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Do you have an inoperative bank account?

By Priya Nair
May 09, 2014 12:05 IST
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It will work out cheaper to revive the account. If it remains idle for too long, balance would be transferred to the depositor awareness fund, rues Priya Nair.

A bankYou changed jobs and moved cities but didn’t bother closing your salary account. After all, there is not much money in it.

Besides, the bank deducts charges as penalty for not maintaining the minimum balance.

In fact, you are worried that you will have to pay additional penalty if you go back to close the account.

Not any more.

The Reserve Bank of India has told banks not to levy penal charges for non-maintenance of minimum balances in any inoperative account.

Reserve Bank of India says there is an estimated Rs 3,500 crore (Rs 35 billion) of unclaimed deposits with banks.

With this rule change, some of these accounts could be reactivated, says A Surendran, head-retail & international banking, Federal Bank.

Accounts remain inoperative if the account holder changes jobs, shifts to another city or sometimes shifts to another bank due to better service there.

An account that does not see any transaction for six months to a year is classified as inoperative or dormant.

But the bank has to maintain it and pay the interest on it.

Thanks to technology and integration of systems, if any money comes into the account, then the charges get deducted automatically.

That is why account holders often find that the balance in inoperative accounts gets depleted even if they don’t withdraw it.

In fact, there are lots of cases where the amount in the account goes into a negative figure -- the amount is lower than the minimum balance and the deposit holder has not closed the account due to sheer inertia, says Harsh Roongta, chief executive officer,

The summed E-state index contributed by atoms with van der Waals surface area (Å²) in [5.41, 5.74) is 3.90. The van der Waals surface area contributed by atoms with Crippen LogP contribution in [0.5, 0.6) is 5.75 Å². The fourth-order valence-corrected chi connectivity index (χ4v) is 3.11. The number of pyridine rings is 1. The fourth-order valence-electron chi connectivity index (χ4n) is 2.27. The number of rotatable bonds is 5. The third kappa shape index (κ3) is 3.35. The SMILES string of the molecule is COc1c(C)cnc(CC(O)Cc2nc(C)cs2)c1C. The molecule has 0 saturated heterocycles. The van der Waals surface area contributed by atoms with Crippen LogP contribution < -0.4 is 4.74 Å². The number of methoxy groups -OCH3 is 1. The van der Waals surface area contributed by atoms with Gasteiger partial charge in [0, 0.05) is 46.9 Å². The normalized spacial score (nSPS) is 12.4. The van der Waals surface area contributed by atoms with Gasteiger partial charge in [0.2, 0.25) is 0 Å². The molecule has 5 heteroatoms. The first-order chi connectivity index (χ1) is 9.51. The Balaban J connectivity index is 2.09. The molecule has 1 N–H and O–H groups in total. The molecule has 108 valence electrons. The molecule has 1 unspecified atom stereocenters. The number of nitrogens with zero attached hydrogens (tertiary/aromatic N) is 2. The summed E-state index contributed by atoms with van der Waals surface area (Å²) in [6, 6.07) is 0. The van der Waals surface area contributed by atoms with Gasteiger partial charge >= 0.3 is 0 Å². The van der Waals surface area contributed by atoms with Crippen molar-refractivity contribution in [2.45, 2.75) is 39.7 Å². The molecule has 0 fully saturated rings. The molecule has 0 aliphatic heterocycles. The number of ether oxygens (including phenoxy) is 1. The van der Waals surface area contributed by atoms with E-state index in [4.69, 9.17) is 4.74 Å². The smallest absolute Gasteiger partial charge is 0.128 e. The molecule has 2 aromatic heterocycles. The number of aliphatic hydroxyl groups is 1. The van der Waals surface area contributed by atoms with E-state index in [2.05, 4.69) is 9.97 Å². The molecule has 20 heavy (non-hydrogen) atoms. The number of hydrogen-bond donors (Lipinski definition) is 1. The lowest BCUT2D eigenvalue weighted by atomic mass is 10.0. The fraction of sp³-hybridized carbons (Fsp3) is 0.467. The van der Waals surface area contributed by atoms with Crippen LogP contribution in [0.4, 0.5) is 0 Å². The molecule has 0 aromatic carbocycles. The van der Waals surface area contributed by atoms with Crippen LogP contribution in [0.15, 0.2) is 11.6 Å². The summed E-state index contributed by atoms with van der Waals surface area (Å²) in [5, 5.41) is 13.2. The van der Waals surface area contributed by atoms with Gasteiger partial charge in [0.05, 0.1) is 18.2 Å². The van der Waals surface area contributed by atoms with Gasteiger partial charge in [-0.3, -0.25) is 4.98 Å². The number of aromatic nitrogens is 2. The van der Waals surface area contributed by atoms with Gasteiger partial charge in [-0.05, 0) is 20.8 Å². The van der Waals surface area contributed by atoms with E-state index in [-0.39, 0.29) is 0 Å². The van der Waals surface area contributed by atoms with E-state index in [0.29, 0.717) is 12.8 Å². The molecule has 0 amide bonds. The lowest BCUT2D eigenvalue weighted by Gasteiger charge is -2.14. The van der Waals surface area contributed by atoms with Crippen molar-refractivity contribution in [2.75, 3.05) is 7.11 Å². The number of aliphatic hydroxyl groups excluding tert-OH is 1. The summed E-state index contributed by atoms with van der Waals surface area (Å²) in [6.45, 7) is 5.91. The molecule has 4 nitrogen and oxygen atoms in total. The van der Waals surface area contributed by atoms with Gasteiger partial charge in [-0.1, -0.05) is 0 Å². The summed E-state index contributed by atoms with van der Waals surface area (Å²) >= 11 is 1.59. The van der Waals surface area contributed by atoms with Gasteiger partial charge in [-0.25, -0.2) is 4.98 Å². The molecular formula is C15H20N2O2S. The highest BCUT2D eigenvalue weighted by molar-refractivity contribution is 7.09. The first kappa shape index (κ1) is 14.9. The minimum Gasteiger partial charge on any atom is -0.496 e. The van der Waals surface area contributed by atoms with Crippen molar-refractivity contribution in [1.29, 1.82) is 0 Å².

“There are lots of inoperative accounts with large amounts. In such cases, there is no issue because it is more than the minimum balance requirement,” he says.

In inoperative accounts, the amount is classified as an unclaimed deposit after 10 years of the account turning inoperative and the amount is transferred to the Depositor Education and Awareness Fund Scheme opened by RBI.

However, banks have not started transferring funds yet, as the proposed scheme is yet to be notified by the government, says Surendran.

The quarterly minimum to be maintained in savings bank accounts ranges from Rs 1,000 to Rs 10,000.

It is usually less in public sector banks as compared to private or foreign ones.

If your account is in an urban branch, the minimum balance requirement is higher than in a rural one.

The charge for non-maintenance of the minimum balance ranges between nil and Rs 350.

It is nil for no-frills accounts or those with no additional facilities such as a cheque book or automated teller machine card.

Banks charge a penalty for non-maintenance of the minimum balance as they incur a cost to maintain the account.

There is a capital cost for keeping records and a recurring operational cost for handling cheques that might be returned due to the insufficient balance or attending to queries on the account.

Last year, Federal Bank organised a campaign for revival of inoperative accounts and managed to do so for about 200,000, across the domestic and non-resident categories.

“We contacted our customers and waived the penalty on non-maintenance of balance in the operative accounts.

“It is cheaper than getting new accounts opened.

“And, this way we maintained the relationship with our customers,” says Surendran.

Image: Reserve Bank of India says there is an estimated Rs 3,500 crore (Rs 35 billion) of unclaimed deposits with banks; Photograph: Reuters

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Priya Nair in Mumbai
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